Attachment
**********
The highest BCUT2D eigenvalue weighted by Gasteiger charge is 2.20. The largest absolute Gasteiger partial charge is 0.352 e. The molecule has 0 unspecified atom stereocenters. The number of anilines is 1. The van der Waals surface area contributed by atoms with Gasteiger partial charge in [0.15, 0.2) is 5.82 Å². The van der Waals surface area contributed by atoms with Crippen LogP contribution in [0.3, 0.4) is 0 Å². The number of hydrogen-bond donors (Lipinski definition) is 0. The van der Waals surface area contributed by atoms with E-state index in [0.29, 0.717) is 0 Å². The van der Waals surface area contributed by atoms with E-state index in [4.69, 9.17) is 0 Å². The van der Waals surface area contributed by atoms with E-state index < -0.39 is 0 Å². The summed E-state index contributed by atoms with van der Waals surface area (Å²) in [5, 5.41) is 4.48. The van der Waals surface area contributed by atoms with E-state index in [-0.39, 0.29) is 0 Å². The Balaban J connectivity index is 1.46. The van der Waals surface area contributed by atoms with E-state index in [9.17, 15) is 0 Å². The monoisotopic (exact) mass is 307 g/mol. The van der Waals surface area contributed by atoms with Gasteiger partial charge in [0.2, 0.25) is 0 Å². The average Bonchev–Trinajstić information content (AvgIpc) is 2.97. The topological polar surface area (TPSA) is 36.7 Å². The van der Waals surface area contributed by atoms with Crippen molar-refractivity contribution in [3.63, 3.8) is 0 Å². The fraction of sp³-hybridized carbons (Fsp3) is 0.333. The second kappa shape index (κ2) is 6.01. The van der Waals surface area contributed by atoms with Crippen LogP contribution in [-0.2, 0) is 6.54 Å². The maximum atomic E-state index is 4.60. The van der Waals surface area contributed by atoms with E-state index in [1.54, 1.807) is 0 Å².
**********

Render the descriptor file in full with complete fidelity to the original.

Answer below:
The highest BCUT2D eigenvalue weighted by Gasteiger charge is 2.20. The largest absolute Gasteiger partial charge is 0.352 e. The molecule has 0 unspecified atom stereocenters. The number of anilines is 1. The van der Waals surface area contributed by atoms with Gasteiger partial charge in [0.15, 0.2) is 5.82 Å². The van der Waals surface area contributed by atoms with Crippen LogP contribution in [0.3, 0.4) is 0 Å². The number of hydrogen-bond donors (Lipinski definition) is 0. The van der Waals surface area contributed by atoms with E-state index in [0.29, 0.717) is 0 Å². The van der Waals surface area contributed by atoms with E-state index in [4.69, 9.17) is 0 Å². The van der Waals surface area contributed by atoms with E-state index < -0.39 is 0 Å². The summed E-state index contributed by atoms with van der Waals surface area (Å²) in [5, 5.41) is 4.48. The van der Waals surface area contributed by atoms with E-state index in [-0.39, 0.29) is 0 Å². The Balaban J connectivity index is 1.46. The van der Waals surface area contributed by atoms with E-state index in [9.17, 15) is 0 Å². The monoisotopic (exact) mass is 307 g/mol. The van der Waals surface area contributed by atoms with Gasteiger partial charge in [0.2, 0.25) is 0 Å². The average Bonchev–Trinajstić information content (AvgIpc) is 2.97. The topological polar surface area (TPSA) is 36.7 Å². The van der Waals surface area contributed by atoms with Crippen molar-refractivity contribution in [3.63, 3.8) is 0 Å². The fraction of sp³-hybridized carbons (Fsp3) is 0.333. The second kappa shape index (κ2) is 6.01. The van der Waals surface area contributed by atoms with Crippen LogP contribution in [-0.2, 0) is 6.54 Å². The maximum atomic E-state index is 4.60. The van der Waals surface area contributed by atoms with E-state index in [1.54, 1.807) is 0 Å².